December 27, 1999
The NewsHour Media Unit is funded by a grant from the Pew Charitable Trusts.
TERENCE SMITH: By now the images are familiar: Ethnic
slaughter provoking NATO action over Kosovo, earthquake
devastation in Turkey, mayhem in East Timor -- a global catalogue of
crises thrust into American living rooms, far away places brought close
by the presence of cameras and reporters.
|Changing times mean less international coverage|
JOELLE TANGUY: Well in fact it started last year. We were so frustrated during the Monica Lewinsky scandal that we were facing a massive famine in southern Sudan, and were not able to break the news. And we started to realize this was not the first occasion. There had been, during the year, a number of crises that had been completely under-reported, sometimes not even mentioned in the media. And we were faced this year with a slight improvement. There were -- the Kosovo crisis was portrayed extensively -- East Timor as well -- a number of others. But still, there were a number of crises on the list that got no coverage and were having dramatic impact on civilian populations. So we decided to issue it again, until we finally get the debate possibly changed in reporting of humanitarian crises around the world.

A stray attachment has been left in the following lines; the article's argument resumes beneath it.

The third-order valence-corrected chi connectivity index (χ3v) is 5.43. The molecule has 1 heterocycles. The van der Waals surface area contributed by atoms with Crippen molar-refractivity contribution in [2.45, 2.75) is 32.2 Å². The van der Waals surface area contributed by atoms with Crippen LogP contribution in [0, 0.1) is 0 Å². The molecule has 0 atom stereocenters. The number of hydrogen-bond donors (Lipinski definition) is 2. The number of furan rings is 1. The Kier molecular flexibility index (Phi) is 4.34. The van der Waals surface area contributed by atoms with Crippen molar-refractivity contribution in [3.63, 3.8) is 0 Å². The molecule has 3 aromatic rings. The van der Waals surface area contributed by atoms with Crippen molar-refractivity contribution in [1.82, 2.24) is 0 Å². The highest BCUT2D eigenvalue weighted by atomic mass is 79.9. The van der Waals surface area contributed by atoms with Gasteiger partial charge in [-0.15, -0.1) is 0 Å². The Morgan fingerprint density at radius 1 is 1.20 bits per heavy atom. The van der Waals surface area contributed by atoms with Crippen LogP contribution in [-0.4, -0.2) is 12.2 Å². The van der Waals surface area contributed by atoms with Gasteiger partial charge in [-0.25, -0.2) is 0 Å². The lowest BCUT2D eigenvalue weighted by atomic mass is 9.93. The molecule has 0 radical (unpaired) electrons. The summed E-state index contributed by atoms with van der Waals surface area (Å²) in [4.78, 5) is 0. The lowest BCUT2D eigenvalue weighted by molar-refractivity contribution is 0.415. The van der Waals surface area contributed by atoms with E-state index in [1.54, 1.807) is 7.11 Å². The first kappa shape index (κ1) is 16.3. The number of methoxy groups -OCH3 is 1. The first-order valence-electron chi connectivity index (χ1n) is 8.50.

TERENCE SMITH: Barrie Dunsmore is somebody who has covered a lot of foreign news over the years for ABC. Does this ring true to you, and if true, why true?
DUNSMORE: Well, it does, Terry. But I don't think it can be limited
to just something like the Lewinsky scandal, because I think there have
been some profound structural changes in news coverage, certainly in
our country in the last decade. The three most important ones are: The
end of the Cold War. Now, I know that's almost a cliché today,
but one cannot overemphasize how important the Cold War was for the
reality of foreign coverage. I would say that in the 30 years that I
was a network correspondent, 90 percent of the stories that I did had
some Cold War element, even when they were humanitarian stories.
TERENCE SMITH: Joelle Tanguy, does that seem to you to be the reason for this relative lack of coverage?
JOELLE TANGUY: It rings true. It rings true in the sense that what we've seen is basically a real kind of media culture effect, and one that seeks the American angle, and the Cold War issue was really seeking that American angle which cannot be necessarily found. Even a year before an intervention in Kosovo, there was no American angle. There was one, a real one, a year later. But there was -- We've also witnessed something -- which is dramatic -- is the lack of resources in the media for covering international news. When you think about it, CNN, which has a reputation of covering international news, has reduced its world coverage to half an hour a day, and let's say the East Africa correspondent for the New York Times is one person covering 22 countries, eight of them are at war. So there's really an issue of where the resources are allocated now.